NFL Football Betting: 3 Things We’ve Learned About The AFC West So Far

Divisional Playoffs - Baltimore Ravens v Denver BroncosBetting sports is challenging, and in the 2013 NFL season, we’ve already seen some developments that weren’t easily expected five weeks ago. What have we learned about the AFC West? This division offers a fascinating mixture of realities, some of them predictable and others not as predictable.

1 – The Denver Broncos are the best team in football.

This is not a point of real debate – not at the moment. If the Broncos played the Seattle Seahawks or New Orleans Saints in a matchup of the best teams in each conference, the Broncos would likely be favored on a neutral field. They would also be favored by more at home than the Seahawks or Saints would be favored in Seattle or New Orleans. Peyton Manning is simply seeing and processing the game of football with such clarity and confidence. He’s making everything look so easy for Denver’s offense. This group is set to smash all sorts of yardage and scoring records. It would be enormously surprising if Denver lost anything more than three games this season. Denver’s four NFC games are against the NFC East, the weakest division in the NFC. The Broncos shouldn’t lose more than one game in the AFC West, and they’ve already crushed the Super Bowl champion Baltimore Ravens. Denver will probably lose at New England against the Patriots, but the Broncos won’t lose on many other occasions as long as Peyton is healthy.

2 – The Oakland Raiders are one of the (five) worst teams in football.

You could see this coming a mile away, too. Oakland is totally lost and disorganized. The Raiders have no true starting quarterback, with Terrelle Pryor and Matt Flynn failing to establish themselves as quality NFL signal callers. The Raiders didn’t have very much in the person of Carson Palmer, but Palmer was and is better than either Pryor or Flynn. Second-year head coach Dennis Allen is finding it impossible to provide both the motivation and the game-planning acumen needed to give the Raiders an edge on the field. A loss at home to the previously winless Washington Redskins in week four tells you all you need to know about how impotent Oakland really is at the moment.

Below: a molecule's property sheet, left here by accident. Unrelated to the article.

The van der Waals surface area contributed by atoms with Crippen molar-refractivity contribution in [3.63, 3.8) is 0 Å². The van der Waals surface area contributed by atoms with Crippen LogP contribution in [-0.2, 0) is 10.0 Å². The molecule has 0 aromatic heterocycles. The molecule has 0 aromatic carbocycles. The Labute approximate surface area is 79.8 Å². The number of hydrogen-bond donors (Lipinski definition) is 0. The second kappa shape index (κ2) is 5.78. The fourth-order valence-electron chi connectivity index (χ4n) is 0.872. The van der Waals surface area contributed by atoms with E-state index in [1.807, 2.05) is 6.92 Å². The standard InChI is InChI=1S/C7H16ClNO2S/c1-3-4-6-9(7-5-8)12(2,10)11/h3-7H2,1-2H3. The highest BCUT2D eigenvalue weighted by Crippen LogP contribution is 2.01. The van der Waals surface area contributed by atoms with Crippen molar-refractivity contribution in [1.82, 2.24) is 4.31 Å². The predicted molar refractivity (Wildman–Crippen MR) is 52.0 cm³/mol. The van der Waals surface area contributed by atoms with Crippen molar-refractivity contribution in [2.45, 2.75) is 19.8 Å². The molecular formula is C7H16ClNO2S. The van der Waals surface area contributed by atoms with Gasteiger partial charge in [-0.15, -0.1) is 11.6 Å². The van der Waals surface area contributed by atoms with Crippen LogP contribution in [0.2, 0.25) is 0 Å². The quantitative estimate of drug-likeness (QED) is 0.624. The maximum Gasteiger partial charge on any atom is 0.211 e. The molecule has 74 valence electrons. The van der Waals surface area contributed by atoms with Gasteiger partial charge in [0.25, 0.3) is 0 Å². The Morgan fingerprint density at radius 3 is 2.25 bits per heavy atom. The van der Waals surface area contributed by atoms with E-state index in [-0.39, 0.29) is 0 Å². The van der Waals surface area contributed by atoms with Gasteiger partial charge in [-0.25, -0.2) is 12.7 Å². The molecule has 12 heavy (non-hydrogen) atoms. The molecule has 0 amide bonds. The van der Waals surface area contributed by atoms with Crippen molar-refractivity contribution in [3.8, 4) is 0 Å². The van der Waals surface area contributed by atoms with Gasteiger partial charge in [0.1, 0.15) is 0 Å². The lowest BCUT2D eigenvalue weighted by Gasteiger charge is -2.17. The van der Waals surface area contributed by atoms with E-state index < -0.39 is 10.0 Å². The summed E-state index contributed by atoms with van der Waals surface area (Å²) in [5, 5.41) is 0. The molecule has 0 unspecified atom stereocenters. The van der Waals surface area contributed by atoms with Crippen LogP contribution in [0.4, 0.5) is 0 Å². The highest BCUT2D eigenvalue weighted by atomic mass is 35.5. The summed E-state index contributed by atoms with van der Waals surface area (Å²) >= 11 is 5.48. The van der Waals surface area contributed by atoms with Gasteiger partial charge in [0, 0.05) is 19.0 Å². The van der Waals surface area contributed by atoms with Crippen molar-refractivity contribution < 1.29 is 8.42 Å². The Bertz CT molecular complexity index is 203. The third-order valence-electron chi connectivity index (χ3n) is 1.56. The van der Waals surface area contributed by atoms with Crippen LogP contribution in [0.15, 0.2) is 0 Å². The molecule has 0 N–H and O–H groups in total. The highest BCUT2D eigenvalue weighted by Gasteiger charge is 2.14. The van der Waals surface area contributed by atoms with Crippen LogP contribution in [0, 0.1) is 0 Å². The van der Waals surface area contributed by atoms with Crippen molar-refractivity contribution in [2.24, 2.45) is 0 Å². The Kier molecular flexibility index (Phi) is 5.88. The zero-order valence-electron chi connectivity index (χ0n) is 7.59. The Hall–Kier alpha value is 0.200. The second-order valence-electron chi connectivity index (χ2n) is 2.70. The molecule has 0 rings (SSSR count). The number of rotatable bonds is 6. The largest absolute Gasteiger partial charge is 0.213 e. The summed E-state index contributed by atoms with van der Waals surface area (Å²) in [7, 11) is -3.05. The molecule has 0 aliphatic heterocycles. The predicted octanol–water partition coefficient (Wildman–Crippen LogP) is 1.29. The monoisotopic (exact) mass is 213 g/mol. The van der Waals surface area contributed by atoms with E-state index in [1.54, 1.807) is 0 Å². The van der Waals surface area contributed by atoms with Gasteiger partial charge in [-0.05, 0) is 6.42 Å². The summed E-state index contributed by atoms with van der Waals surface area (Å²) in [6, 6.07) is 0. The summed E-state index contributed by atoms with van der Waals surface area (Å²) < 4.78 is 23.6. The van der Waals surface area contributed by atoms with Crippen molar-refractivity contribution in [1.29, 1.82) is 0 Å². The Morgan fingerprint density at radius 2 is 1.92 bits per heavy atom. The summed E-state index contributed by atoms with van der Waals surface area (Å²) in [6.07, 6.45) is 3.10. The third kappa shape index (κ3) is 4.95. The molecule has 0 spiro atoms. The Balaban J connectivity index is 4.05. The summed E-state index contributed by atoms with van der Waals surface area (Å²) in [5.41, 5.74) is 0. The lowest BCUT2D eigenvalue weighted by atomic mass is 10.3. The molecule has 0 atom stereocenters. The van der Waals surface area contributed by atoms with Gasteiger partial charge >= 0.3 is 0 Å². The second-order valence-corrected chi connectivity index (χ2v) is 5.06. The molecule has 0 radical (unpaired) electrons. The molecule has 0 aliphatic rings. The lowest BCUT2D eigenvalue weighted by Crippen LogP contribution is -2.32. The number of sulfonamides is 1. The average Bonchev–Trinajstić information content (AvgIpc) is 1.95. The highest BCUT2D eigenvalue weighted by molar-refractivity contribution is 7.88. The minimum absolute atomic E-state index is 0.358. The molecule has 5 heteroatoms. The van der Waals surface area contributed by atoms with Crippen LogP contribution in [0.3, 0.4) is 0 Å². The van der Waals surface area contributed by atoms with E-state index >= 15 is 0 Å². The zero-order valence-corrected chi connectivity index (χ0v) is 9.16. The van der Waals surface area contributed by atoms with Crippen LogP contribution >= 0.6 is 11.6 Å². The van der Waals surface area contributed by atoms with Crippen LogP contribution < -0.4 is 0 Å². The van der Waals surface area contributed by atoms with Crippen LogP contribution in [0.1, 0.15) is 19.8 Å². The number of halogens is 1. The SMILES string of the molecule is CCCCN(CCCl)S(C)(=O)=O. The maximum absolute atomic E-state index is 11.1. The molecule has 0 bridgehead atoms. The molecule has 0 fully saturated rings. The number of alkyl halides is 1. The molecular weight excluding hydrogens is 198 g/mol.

3 – The Kansas City Chiefs are clearly a playoff-level team.

This is the real surprise in the division. It was always seen as a distinct possibility that the Chiefs could be a playoff team in year one of the Andy Reid and Alex Smith eras. Reid is one of the game’s better coaches, having guided the Philadelphia Eagles to five NFC Championship Game appearances over the past 15 years. Yet, no one knew exactly what he had in Kansas City. No one really knew how he would work with Smith, a player seeking a fresh start after losing the starting quarterback job to Colin Kaepernick in San Francisco with the 49ers. A point that has to be clarified here is that the Chiefs really aren’t winning with Smith and their offense. Smith’s best virtue is simply that he’s not making big mistakes. The Chiefs’ swarming defense and an above-average special teams unit are doing most of the work. It’s adding up, though: It will be very hard for the rest of the AFC to knock the Chiefs out of the playoffs.

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